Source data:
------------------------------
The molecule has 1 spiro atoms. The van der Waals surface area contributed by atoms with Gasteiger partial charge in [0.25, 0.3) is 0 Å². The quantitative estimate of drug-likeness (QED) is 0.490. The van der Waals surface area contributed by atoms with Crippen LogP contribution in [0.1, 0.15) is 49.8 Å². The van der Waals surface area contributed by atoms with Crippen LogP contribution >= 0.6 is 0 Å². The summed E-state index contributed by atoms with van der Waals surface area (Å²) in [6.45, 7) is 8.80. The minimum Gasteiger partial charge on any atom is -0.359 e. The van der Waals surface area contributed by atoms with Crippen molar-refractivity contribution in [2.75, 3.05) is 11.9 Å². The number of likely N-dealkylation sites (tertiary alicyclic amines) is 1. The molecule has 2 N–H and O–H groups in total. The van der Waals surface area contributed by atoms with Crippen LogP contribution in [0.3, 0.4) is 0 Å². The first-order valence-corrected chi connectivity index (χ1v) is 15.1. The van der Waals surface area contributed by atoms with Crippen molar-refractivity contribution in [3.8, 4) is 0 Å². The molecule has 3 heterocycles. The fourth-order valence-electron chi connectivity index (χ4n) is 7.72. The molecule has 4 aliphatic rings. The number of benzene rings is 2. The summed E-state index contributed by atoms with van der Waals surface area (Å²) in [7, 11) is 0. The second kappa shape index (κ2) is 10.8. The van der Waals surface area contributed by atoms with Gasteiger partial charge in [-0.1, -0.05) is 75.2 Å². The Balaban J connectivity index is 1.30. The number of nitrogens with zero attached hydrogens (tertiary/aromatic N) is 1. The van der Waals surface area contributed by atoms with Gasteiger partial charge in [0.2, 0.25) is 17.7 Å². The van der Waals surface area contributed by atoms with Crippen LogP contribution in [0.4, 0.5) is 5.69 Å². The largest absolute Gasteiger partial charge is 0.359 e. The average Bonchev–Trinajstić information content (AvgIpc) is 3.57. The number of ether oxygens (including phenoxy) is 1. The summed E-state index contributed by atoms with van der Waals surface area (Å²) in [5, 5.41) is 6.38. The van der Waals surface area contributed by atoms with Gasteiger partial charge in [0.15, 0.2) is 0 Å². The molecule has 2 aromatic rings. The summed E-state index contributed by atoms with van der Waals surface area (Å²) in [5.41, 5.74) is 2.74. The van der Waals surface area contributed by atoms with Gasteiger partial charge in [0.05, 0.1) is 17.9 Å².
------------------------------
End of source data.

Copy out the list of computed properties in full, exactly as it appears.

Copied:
The molecule has 1 spiro atoms. The van der Waals surface area contributed by atoms with Gasteiger partial charge in [0.25, 0.3) is 0 Å². The quantitative estimate of drug-likeness (QED) is 0.490. The van der Waals surface area contributed by atoms with Crippen LogP contribution in [0.1, 0.15) is 49.8 Å². The van der Waals surface area contributed by atoms with Crippen LogP contribution >= 0.6 is 0 Å². The summed E-state index contributed by atoms with van der Waals surface area (Å²) in [6.45, 7) is 8.80. The minimum Gasteiger partial charge on any atom is -0.359 e. The van der Waals surface area contributed by atoms with Crippen molar-refractivity contribution in [2.75, 3.05) is 11.9 Å². The number of likely N-dealkylation sites (tertiary alicyclic amines) is 1. The molecule has 2 N–H and O–H groups in total. The van der Waals surface area contributed by atoms with Crippen LogP contribution in [0.3, 0.4) is 0 Å². The first-order valence-corrected chi connectivity index (χ1v) is 15.1. The van der Waals surface area contributed by atoms with Crippen molar-refractivity contribution in [3.8, 4) is 0 Å². The molecule has 3 heterocycles. The fourth-order valence-electron chi connectivity index (χ4n) is 7.72. The molecule has 4 aliphatic rings. The number of benzene rings is 2. The summed E-state index contributed by atoms with van der Waals surface area (Å²) in [7, 11) is 0. The second kappa shape index (κ2) is 10.8. The van der Waals surface area contributed by atoms with Gasteiger partial charge in [-0.1, -0.05) is 75.2 Å². The Balaban J connectivity index is 1.30. The number of nitrogens with zero attached hydrogens (tertiary/aromatic N) is 1. The van der Waals surface area contributed by atoms with Gasteiger partial charge in [0.2, 0.25) is 17.7 Å². The van der Waals surface area contributed by atoms with Crippen LogP contribution in [0.4, 0.5) is 5.69 Å². The largest absolute Gasteiger partial charge is 0.359 e. The average Bonchev–Trinajstić information content (AvgIpc) is 3.57. The number of ether oxygens (including phenoxy) is 1. The summed E-state index contributed by atoms with van der Waals surface area (Å²) in [5, 5.41) is 6.38. The van der Waals surface area contributed by atoms with Gasteiger partial charge in [0.15, 0.2) is 0 Å². The molecule has 2 aromatic rings. The summed E-state index contributed by atoms with van der Waals surface area (Å²) in [5.41, 5.74) is 2.74. The van der Waals surface area contributed by atoms with Gasteiger partial charge in [0.05, 0.1) is 17.9 Å².